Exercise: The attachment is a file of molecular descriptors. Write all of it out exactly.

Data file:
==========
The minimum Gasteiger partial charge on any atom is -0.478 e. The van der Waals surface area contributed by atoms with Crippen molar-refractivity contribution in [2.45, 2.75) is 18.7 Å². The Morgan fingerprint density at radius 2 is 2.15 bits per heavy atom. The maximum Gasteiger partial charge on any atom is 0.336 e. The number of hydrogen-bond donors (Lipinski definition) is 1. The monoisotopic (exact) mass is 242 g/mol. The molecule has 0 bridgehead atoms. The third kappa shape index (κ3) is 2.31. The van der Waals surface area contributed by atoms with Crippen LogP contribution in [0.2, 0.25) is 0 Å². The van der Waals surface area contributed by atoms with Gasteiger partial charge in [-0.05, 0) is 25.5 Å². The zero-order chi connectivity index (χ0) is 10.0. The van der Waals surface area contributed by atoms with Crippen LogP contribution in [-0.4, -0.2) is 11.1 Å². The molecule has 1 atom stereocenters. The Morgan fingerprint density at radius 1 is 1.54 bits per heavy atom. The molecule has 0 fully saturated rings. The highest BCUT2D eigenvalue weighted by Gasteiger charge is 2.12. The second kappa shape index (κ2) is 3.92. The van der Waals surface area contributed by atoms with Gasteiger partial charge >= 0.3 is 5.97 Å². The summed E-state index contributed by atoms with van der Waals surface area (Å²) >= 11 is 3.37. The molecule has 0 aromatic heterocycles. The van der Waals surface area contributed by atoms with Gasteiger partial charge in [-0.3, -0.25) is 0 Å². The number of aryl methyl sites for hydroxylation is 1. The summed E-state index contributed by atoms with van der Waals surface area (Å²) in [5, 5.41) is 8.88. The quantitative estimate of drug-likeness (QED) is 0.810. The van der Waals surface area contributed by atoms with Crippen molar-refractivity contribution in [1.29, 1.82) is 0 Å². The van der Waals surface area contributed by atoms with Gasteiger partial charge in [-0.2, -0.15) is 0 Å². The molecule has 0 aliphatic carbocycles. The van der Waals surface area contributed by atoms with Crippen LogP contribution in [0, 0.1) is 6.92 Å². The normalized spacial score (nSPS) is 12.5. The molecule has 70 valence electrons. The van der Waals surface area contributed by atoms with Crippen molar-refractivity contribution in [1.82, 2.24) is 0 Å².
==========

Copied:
The minimum Gasteiger partial charge on any atom is -0.478 e. The van der Waals surface area contributed by atoms with Crippen molar-refractivity contribution in [2.45, 2.75) is 18.7 Å². The Morgan fingerprint density at radius 2 is 2.15 bits per heavy atom. The maximum Gasteiger partial charge on any atom is 0.336 e. The number of hydrogen-bond donors (Lipinski definition) is 1. The monoisotopic (exact) mass is 242 g/mol. The molecule has 0 bridgehead atoms. The third kappa shape index (κ3) is 2.31. The van der Waals surface area contributed by atoms with Crippen LogP contribution in [0.2, 0.25) is 0 Å². The van der Waals surface area contributed by atoms with Gasteiger partial charge in [-0.05, 0) is 25.5 Å². The zero-order chi connectivity index (χ0) is 10.0. The van der Waals surface area contributed by atoms with Crippen LogP contribution in [-0.4, -0.2) is 11.1 Å². The molecule has 1 atom stereocenters. The Morgan fingerprint density at radius 1 is 1.54 bits per heavy atom. The molecule has 0 fully saturated rings. The highest BCUT2D eigenvalue weighted by Gasteiger charge is 2.12. The second kappa shape index (κ2) is 3.92. The van der Waals surface area contributed by atoms with Gasteiger partial charge >= 0.3 is 5.97 Å². The summed E-state index contributed by atoms with van der Waals surface area (Å²) >= 11 is 3.37. The molecule has 0 aromatic heterocycles. The van der Waals surface area contributed by atoms with Gasteiger partial charge in [-0.3, -0.25) is 0 Å². The number of aryl methyl sites for hydroxylation is 1. The summed E-state index contributed by atoms with van der Waals surface area (Å²) in [5, 5.41) is 8.88. The quantitative estimate of drug-likeness (QED) is 0.810. The van der Waals surface area contributed by atoms with Crippen molar-refractivity contribution in [1.29, 1.82) is 0 Å². The van der Waals surface area contributed by atoms with Gasteiger partial charge in [-0.2, -0.15) is 0 Å². The molecule has 0 aliphatic carbocycles. The van der Waals surface area contributed by atoms with Crippen LogP contribution in [0, 0.1) is 6.92 Å². The normalized spacial score (nSPS) is 12.5. The molecule has 70 valence electrons. The van der Waals surface area contributed by atoms with Crippen molar-refractivity contribution in [1.82, 2.24) is 0 Å².